If you are an ADHD business owner, you know your impulsivity can sometimes get you in trouble. You want to buy that new piece of equipment right now, without checking your budget. You want to implement that new business direction right now, without having thought it all the way through. You want to say what you want to say now, before you forget it, even though it means interrupting your client.
Not good. Not if you want your business to be successful.
So why are you so impulsive? It all has to do with creating a pause.
Dr. Ari Tuckman, clinical psychologist and author with a focus on ADHD, explains the relationship between impulsivity and the executive functions. “Executive functions” is an umbrella term for a set of mental processes that help connect past experience with present action. They include working memory, sense of time, remembering to remember, emotional self-control, self-activation, hindsight and forethought, and problem solving.
Dr. Tuckman says the executive functions “live in that little space between stimulus and response.” People without ADHD are able to hold back an automatic response to the world around them (like the urge to react or do something right now). This critical ability to stop creates a pause that allows them to think through the various response options and then choose the best one—and it usually happens in a split second. This gives the executive functions time to do their thing.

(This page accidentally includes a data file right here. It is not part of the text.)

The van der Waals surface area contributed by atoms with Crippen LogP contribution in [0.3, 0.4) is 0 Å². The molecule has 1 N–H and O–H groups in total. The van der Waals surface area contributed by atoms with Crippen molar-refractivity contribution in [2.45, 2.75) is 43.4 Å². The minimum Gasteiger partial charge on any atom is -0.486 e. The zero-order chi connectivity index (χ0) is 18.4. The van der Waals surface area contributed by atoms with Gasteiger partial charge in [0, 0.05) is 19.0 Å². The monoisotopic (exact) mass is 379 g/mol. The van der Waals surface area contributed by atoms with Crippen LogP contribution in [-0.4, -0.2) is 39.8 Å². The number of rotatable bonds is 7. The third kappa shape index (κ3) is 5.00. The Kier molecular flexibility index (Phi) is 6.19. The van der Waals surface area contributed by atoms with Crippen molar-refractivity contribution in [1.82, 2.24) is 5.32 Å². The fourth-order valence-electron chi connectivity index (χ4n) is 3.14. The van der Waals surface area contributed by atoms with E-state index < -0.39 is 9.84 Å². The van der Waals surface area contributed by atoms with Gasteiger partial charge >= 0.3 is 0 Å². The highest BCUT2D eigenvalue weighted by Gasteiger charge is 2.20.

People with ADHD have difficulty stopping long enough to create that pause, which means you can’t use your executive functions reliably, effectively, or consistently. Tuckman says, “As a result, they get distracted, forget things, leap without looking, etc.—the symptoms of ADHD you know so well.”
So how can you create your own pause?
As a business owner, you’ll want to set up some rules and boundaries for yourself to encourage that pause and give your executive functions some time to get on board. And you can do it! It takes some effort, but the payoff is worth it. Try these suggestions and see if you can become aware of a pause and help it grow.
Pause #1. Create a rule to wait 3 days for major purchases
When I was a little girl, I always wanted everything right now. My mother was pretty wise (or maybe just exasperated), and I remember very plainly being told that I couldn’t have whatever it was right then, even if I was spending my own money—that I needed to wait 3 days. If I still wanted it 3 days later, I could have it. I also remember being very amazed 3 days later, when, most of the time, I no longer wanted whatever it was that I so desperately needed 3 days prior.
I took this strategy into adulthood. The fact that I knew I could have it in 3 days was a big comfort, and it took a lot of tension off of my decisions—all I had to do was wait. And I was always so thankful when the 3-day wait ended, if I no longer wanted the thing, to have the use of this strategy, especially in business.
How to implement it: If you have an assistant or someone who does your purchasing, let them know of your new policy to wait 3 days before purchasing anything major. Ask them to be the gatekeeper and help you to remember the new policy. If you work alone, put a sign above your desk: “Wait 3 days.” It will help!